Twenty-three years ago, composer Gwyneth Walker put it all on the line. She left her faculty position at Oberlin College and moved to Vermont so she would have more time to write. She would live off her publications, she decided.
It was a risky move, one that outside of the high commerce of Hollywood or pop music, few composers would even contemplate.
"I knew from experience that there would never be enough hours in the day to teach and compose adequately. I didn't see anybody else [making a living just composing], but I felt I would never forgive myself if I didn't try," said Walker last week from her Vermont dairy farm.
Walker is in residence Tuesday through Thursday at the University of Toledo. Her music will be featured in a faculty recital on Tuesday, a student recital on Wednesday, and a large ensemble concert on Thursday. She will spend her days coaching ensembles and participating in a panel discussion on composition.
With a catalog of over 120 published pieces, Walker is proof that composers of noncommercial music can make a living at their craft. For her, composition is passion, technique, and business.
Walker writes some five hours daily, relaxes in the late afternoon (preferably on the tennis court), and cleans up the loose ends of music business duties in the evenings.
When pressed to describe her musical style, Walker called it "very American, Aaron Copland with a sense of humor."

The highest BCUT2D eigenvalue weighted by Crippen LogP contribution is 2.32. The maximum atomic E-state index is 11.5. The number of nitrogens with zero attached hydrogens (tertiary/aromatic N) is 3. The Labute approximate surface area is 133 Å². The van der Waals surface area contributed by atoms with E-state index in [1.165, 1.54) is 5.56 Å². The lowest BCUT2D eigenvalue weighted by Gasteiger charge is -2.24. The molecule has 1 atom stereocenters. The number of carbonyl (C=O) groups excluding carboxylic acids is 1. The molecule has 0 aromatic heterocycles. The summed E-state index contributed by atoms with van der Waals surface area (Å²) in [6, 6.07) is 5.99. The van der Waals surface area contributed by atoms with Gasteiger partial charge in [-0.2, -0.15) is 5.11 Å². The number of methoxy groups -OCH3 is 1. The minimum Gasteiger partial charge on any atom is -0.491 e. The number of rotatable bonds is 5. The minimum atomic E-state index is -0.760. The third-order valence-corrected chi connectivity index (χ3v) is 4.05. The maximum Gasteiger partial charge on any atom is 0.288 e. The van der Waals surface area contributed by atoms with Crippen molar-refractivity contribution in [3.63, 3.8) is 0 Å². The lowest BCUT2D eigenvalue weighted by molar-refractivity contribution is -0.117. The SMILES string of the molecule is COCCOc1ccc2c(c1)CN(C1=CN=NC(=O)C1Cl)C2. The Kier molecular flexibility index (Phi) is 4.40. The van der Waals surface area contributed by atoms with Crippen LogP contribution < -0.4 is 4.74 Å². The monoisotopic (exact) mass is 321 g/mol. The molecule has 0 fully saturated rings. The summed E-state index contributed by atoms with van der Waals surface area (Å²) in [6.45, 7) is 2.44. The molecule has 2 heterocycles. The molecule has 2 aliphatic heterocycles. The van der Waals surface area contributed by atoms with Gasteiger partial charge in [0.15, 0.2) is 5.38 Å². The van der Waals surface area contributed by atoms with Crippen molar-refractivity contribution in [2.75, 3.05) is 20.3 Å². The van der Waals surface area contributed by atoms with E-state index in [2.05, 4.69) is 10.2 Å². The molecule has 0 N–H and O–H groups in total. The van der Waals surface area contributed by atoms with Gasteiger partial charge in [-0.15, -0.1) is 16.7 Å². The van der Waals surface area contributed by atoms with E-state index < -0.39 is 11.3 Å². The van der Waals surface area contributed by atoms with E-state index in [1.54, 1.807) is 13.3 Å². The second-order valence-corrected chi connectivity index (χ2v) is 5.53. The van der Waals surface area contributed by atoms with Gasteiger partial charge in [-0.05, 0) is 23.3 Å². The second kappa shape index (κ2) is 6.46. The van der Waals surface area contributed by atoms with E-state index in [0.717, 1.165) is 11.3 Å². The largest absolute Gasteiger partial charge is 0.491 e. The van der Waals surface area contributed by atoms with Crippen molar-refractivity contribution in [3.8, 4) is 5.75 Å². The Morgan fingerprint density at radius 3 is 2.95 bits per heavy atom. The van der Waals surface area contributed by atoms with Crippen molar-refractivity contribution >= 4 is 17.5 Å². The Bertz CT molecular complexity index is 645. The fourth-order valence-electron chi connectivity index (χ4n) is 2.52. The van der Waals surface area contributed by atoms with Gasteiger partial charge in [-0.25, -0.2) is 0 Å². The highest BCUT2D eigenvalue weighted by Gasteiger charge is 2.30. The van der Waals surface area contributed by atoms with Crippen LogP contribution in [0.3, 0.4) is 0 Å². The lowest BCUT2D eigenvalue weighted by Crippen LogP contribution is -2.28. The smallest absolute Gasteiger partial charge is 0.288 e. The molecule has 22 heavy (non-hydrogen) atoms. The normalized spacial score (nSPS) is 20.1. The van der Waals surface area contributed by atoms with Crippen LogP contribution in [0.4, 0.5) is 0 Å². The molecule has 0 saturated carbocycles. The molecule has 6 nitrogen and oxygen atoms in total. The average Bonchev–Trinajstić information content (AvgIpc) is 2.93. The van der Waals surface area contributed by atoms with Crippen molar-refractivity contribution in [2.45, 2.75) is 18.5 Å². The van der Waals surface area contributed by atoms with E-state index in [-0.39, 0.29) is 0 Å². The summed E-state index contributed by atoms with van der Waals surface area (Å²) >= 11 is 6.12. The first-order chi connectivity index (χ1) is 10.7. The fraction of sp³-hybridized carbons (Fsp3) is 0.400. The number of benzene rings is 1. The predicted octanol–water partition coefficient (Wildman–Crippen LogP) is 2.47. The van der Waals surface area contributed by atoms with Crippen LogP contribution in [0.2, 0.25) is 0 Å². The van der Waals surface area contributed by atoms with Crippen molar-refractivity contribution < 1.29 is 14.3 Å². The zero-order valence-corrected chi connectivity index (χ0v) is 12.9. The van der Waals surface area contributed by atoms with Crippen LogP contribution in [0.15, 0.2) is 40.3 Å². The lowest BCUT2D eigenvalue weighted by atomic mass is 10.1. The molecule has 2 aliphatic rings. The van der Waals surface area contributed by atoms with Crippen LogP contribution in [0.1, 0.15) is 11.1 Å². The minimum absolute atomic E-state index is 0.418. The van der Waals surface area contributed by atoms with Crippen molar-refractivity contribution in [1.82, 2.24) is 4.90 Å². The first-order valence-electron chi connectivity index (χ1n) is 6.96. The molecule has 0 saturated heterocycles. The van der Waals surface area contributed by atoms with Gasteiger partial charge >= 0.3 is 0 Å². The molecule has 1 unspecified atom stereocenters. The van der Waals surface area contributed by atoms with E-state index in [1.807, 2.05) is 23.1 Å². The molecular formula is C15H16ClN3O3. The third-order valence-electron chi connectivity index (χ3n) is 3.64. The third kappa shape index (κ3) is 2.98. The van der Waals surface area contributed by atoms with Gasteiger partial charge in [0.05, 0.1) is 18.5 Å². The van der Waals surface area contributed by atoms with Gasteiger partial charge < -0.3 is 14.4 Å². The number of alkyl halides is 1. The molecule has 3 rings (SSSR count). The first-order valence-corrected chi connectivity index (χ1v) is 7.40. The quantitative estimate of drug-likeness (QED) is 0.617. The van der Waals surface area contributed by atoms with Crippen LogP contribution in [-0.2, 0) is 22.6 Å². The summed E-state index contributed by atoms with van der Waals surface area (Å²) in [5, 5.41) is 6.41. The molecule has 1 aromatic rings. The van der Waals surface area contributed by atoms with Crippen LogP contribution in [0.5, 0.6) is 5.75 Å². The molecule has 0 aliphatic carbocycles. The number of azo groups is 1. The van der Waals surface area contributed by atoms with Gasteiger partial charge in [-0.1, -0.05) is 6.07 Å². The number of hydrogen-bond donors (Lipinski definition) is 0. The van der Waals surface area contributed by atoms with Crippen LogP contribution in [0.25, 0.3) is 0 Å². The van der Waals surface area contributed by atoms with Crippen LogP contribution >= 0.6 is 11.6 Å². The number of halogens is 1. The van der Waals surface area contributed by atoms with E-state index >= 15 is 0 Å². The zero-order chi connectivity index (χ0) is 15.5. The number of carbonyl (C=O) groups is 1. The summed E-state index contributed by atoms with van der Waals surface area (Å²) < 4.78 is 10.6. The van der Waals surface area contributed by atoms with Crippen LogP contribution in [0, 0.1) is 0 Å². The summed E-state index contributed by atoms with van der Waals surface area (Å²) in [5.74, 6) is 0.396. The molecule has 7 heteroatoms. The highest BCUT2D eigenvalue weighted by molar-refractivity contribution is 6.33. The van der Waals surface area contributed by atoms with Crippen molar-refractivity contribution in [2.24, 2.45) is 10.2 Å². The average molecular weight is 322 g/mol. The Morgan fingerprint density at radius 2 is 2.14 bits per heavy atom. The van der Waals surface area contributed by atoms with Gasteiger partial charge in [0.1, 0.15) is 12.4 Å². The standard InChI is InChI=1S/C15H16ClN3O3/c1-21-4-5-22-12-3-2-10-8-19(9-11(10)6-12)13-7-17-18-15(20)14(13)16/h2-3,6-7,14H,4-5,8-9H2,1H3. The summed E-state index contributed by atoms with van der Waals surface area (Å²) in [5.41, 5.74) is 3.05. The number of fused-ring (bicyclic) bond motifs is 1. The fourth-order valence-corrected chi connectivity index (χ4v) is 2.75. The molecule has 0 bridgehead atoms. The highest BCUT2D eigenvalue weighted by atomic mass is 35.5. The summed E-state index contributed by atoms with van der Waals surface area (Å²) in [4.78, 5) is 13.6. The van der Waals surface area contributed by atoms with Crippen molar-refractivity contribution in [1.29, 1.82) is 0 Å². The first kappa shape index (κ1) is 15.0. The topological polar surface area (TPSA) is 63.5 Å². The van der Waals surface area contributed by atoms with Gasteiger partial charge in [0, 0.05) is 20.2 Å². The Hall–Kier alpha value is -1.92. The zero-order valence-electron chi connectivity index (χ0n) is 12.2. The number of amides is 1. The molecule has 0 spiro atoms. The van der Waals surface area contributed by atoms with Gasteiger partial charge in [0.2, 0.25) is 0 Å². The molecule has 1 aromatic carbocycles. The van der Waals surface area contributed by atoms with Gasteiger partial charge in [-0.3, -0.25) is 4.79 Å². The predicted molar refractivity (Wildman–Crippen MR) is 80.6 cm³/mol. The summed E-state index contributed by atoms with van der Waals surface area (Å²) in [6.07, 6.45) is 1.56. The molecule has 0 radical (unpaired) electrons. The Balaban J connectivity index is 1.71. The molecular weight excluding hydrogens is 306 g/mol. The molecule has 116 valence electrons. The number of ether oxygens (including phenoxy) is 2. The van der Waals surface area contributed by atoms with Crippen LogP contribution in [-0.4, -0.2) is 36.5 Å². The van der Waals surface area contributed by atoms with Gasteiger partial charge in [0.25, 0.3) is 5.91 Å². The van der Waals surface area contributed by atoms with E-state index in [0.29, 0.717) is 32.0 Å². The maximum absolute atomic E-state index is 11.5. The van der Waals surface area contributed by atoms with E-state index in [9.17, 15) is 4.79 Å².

In others words, Walker writes music with grass-roots appeal.
"My goal is to write music that people will enjoy, will want to hear again and again, and also purchase. You have to put great care into your piece. You have to make sure it is logical and doesn't ramble. It needs to get to the point, say something, and then stop.
"When we study composition in music school, the focus is on harmony. But when you get out, you need to be thinking about whether your music will be singable by the local chorus, playable at the library," said Walker.
Gwyneth Walker will be in residence at the University of Toledo Tuesday through Thursday. Events related to the residency include a faculty recital at 8 p.m. Tuesday and a student recital at 8 p.m. Wednesday, both in the Center for Performing Arts Recital Hall. Large ensembles perform at 7:30 p.m. Thursday in Doermann Theater, University Hall. Walker participates in a panel discussion on the art of composition at 1 p.m. Thursday in the Center for Performing Arts Recital Hall. Panel members also include UT faculty and Matthew Armstrong.
Contact Steven Cornelius at: firstname.lastname@example.org
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